Decision Process and Environment
Perhaps the greatest change in the House Rules Committee or any committee for that matter over the past years is in the extent to which partisanship now drives process. Most committees used to strive to avoid or at least restrain partisanship; they attempted to reach decisions through a process of bipartisanship (Smith). This was due to the committee’s hopes of greater chances on the floor. As political parties have become more like minded internally and moved farther apart from one another these bipartisanships have begun to quickly dissolve yet the chances for floor success have not. This type of partisanship is evident today in the Rules Committee. Not only does the Speaker of the House control the direction over what legislation is considered under suspension, the Rules Committee Chairmen is always the majority party, and the whole of the Rules Committee is primarily majority party chairmen.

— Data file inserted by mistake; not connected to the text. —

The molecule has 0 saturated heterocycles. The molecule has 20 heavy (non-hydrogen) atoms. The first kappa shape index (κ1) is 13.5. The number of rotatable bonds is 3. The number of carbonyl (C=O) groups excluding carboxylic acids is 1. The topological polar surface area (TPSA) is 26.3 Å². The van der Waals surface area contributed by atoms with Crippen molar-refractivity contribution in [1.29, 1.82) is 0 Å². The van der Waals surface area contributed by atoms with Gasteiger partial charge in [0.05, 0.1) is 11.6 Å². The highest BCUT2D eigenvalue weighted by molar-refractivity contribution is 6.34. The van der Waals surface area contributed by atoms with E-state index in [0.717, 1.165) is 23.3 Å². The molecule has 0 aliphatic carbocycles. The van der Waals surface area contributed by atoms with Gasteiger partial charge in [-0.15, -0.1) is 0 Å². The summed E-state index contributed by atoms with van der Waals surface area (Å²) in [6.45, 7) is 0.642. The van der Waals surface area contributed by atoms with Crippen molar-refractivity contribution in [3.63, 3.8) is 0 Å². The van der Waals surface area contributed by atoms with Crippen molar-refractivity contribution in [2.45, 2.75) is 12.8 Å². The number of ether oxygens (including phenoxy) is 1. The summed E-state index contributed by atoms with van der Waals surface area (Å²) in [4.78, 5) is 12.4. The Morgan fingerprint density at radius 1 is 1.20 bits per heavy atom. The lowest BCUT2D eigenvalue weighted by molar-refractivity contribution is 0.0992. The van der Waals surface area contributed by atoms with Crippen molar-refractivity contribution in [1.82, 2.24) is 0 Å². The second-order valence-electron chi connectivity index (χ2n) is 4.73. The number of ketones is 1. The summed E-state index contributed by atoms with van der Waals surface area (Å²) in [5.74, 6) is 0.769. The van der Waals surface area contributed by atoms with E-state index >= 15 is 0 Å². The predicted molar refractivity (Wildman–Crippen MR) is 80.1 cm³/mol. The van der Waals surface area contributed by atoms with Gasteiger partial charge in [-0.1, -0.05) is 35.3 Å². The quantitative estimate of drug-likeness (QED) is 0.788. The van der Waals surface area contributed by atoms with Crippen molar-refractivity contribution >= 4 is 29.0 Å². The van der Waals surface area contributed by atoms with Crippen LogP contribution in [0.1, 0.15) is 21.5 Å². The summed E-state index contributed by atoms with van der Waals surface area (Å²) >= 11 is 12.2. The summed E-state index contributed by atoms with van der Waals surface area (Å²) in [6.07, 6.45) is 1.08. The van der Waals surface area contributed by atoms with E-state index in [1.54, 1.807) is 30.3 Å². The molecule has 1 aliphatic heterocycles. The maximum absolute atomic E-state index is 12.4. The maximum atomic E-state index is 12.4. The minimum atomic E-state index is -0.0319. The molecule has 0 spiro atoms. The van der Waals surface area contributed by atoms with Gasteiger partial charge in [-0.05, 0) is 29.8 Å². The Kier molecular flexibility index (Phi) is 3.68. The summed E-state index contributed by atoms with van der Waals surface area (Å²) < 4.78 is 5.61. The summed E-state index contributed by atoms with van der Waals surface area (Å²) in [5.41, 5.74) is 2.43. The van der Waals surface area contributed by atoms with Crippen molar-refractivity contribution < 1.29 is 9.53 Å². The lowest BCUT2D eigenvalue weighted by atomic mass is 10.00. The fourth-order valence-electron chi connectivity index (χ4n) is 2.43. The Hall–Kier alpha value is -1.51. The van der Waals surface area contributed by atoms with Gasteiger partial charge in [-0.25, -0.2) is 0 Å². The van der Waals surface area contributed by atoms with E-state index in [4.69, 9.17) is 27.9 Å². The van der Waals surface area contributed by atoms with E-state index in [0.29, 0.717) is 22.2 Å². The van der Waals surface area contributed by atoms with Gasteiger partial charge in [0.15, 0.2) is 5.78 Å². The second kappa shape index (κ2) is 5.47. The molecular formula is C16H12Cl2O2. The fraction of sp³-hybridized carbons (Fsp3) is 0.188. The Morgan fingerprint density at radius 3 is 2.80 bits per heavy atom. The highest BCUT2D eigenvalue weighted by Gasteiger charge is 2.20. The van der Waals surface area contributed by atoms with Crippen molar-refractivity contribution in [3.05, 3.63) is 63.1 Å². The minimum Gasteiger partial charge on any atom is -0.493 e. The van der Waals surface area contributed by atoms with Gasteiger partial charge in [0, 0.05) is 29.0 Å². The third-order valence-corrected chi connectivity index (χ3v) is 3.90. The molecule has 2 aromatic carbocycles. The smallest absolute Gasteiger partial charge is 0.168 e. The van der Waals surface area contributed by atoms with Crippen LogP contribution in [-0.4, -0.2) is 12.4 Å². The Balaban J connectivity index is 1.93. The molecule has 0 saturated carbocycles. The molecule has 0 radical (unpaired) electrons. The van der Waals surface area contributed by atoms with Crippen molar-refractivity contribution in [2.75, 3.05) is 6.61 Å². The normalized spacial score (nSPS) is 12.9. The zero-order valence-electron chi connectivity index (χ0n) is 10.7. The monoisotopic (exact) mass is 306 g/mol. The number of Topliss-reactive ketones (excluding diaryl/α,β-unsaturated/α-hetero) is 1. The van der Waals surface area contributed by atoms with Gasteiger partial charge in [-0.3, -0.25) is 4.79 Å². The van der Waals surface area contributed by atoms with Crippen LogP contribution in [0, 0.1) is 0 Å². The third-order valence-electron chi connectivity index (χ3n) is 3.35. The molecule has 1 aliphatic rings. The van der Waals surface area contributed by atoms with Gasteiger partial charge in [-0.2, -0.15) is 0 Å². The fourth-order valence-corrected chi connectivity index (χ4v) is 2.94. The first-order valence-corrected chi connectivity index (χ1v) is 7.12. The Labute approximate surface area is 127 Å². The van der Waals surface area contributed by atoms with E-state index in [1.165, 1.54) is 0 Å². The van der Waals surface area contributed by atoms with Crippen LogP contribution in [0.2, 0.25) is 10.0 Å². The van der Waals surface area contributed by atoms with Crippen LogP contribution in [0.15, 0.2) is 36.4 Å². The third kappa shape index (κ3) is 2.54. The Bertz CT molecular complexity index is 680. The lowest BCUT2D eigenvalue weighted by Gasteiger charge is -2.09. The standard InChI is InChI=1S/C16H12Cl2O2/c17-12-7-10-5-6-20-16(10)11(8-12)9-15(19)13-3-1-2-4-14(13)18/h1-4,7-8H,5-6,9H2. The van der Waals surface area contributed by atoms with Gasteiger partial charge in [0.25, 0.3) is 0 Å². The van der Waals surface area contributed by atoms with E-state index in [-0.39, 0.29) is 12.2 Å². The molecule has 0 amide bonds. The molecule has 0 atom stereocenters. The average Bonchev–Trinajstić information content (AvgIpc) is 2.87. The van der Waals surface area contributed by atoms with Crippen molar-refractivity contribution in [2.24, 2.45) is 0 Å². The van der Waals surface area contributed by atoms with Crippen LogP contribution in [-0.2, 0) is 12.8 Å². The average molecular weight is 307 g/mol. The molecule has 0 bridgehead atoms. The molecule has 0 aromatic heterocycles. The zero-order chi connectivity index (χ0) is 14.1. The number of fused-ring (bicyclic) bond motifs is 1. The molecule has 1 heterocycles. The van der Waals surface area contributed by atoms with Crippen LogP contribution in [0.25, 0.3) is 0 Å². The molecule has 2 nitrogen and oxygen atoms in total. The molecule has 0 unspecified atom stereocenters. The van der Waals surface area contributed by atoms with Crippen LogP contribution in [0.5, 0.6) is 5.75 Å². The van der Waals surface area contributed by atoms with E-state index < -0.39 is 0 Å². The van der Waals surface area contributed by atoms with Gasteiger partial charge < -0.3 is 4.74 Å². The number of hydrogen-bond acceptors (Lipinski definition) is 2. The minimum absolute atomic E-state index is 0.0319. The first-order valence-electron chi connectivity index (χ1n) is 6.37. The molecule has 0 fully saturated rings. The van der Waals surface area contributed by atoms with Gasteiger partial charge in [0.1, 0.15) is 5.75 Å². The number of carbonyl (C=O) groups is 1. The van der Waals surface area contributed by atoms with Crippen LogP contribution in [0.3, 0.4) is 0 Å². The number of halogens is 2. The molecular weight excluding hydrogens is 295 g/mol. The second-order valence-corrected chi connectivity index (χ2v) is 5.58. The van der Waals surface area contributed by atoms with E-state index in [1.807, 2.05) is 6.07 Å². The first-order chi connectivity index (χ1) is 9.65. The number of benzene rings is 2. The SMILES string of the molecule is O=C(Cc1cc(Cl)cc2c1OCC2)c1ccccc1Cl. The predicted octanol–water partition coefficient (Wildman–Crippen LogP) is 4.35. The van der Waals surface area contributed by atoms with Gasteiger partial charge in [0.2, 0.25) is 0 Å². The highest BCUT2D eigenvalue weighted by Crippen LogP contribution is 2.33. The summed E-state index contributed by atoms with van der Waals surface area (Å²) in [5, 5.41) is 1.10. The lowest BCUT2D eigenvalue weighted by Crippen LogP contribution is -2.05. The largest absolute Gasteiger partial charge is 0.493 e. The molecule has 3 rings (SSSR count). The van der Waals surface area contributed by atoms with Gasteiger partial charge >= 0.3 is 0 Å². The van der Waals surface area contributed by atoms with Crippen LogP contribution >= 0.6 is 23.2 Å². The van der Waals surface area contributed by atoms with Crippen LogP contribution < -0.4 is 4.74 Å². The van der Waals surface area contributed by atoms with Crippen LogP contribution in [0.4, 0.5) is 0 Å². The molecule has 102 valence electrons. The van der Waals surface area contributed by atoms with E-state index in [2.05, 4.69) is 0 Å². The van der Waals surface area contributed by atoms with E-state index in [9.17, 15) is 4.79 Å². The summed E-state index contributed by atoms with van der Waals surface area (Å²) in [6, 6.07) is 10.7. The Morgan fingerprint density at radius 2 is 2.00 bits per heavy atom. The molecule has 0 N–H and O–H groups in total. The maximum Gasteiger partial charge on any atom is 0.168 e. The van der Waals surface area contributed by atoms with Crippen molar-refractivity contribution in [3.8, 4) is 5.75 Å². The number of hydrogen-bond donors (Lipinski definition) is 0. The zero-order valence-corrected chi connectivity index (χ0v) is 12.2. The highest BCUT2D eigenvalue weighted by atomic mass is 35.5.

This type of party polarization can be seen not only by the members of the Rules Committee but by how the majority party within the Rules Committee and the majority party all together use the Rules Committee’s power to make special rules. Special Rules can be used to save time and prevent obstruction and delay, to focus attention and debate on critical choices, and sometimes to structure the choices members confront on the floor in a way that promotes a particular outcome (Sinclair). In addition to reducing uncertainty and focusing debate , carefully crafter rules can structure choice to the advantage of a particular outcome which makes rules a political and strategic tool. Majority party members of the Rules Committee vote for such rules only only because expectation of supporting your party on procedural votes but also because the amendments at issue often are ones the members believes to be a bad public policy but politically difficult to vote against (Sinclair). It seems quite evident that the Rules Committee decision process is heavily influenced by party ideology.